- Reading Inca History by Catherine Julien
This volume deals with Inca history from their mythological origin through their rise of their Andean empire, brought down by the Spanish conquest. All versions of the Inca past identify eleven rulers, called Incas, from Manco Capac, who, with his siblings, emerged from a cave and settled in the valley of Cuzco to the feuding brothers, Atahuallpa and Huascar, into whose civil war the Spanish intruded. However, all we know about this history comes to us through the filter of colonial accounts written by Spaniards. As Catherine Julien points out, by the twenty-first century we have become very sophisticated about what goes into the writing of history; it is not so much the revelation of a hidden truth as a representation of the past according to the perspectives and interests of those who set it down. This is particularly clear in the case of the Spanish chroniclers of the history of the conquered Inca Empire, who were cultural outsiders to the traditions they presented and who wrote, often at decades remove in time, after its collapse. Although their accounts are presumably based on Inca sources, (which may have been incompletely understood), they recount the history of the Inca to satisfy their own concerns and to legitimate their conquest. In the process they filtered their retelling through their own concepts, for example “king”, which did not precisely correspond to Andean models.
Given what documentation we have on the Inca past was recorded by Spaniards who understood and reinterpreted what they learned in their own way, Julien proposes to uncover the underlying Inca content of the Spanish narration of their history. She is trying to reconstruct, as an anthropologist would put it, the natives’ point of view: how the Inca themselves represented their own past. But is it possible to engage in such an anthropological project when there are, in fact, no natives to interview? Julien believes she can do so by comparing those accounts their Spanish authors claimed were based on material from Inca informants in order to tease out the commonalities that would represent the underlying Inca source material, either oral, pictorial or in the form of information coded in quipus, the knotted string memory assistive devices employed by the Inca. Much of her account is devoted to uncovering the nuggets of that source material, often through side by side comparison of her sources summarized and printed in adjoining columns.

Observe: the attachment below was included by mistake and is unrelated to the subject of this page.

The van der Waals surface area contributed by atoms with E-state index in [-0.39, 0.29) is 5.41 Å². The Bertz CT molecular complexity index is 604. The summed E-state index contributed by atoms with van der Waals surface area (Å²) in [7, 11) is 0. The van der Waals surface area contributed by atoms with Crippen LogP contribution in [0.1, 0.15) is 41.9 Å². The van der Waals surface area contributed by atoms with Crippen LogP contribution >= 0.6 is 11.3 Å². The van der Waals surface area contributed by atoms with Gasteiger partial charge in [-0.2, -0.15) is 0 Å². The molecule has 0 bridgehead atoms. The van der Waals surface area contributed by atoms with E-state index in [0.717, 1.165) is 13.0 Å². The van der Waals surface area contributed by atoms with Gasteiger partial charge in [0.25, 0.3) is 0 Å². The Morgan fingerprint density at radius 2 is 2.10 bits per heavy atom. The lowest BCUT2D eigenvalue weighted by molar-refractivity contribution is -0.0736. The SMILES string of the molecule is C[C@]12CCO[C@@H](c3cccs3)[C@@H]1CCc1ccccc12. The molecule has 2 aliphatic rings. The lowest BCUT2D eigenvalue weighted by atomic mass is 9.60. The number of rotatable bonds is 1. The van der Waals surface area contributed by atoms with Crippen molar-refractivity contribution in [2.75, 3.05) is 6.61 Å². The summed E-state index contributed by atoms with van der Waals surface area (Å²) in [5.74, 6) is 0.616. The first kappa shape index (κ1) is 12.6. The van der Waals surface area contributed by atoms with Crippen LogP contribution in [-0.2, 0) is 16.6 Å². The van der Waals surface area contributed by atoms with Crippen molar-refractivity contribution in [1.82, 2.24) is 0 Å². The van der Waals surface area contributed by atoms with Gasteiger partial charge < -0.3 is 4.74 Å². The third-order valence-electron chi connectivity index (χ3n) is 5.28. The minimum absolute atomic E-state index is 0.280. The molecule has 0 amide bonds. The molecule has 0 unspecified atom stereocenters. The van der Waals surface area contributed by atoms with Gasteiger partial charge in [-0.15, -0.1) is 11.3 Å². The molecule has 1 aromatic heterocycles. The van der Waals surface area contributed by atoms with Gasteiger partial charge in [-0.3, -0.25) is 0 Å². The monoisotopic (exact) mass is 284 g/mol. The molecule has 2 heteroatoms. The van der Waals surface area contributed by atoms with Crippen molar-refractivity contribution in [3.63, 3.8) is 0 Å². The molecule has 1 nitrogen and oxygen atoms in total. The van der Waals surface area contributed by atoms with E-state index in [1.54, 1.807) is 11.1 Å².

Julien identifies two main genres which she believes to be authentic to the ordering of the underlying Inca sources, the genealogical and the life history of particular rulers, along with others, like “stories”, that occasionally reveal themselves. Once she uncovers the Inca genres that underlie the Spanish accounts of Inca history and inventories their contents to discover what the Inca understood to be their own past, her intention is to “read” these sources for the “themes and messages” they contain. She wishes not merely to present the natives’ point of view but to interpret it to answer her own questions. Just as she examines the perceptions and motives of the Spanish chroniclers she also assumes, and finds textual justification for her assumption, that the underlying Inca narratives were far from disinterested but created to validate the claims to status of particular Inca rulers and to justify their right to the empire they created. She finds evidence that Pachacuti, the ninth Inca, codified the accounts of his predecessors into the form that was subsequently transmitted, in a way that reflected the dominance that the Inca had by then achieved. Nevertheless, she treats the version reflecting successful empire building as a palimpsest wherein an earlier time when the Inca were subordinate to stronger neighbors might be glimpsed.
A quest to explain Inca history requires, explicitly or implicitly, theoretical assumptions about the nature of what is to be explained and why some explanations are more likely to be correct than others. In this regard Julien, championing historiography, contrasts her approach with that of ahistorical “structuralist anthropology” as represented by the work of Tom Zuidema. Zuidema rejects the...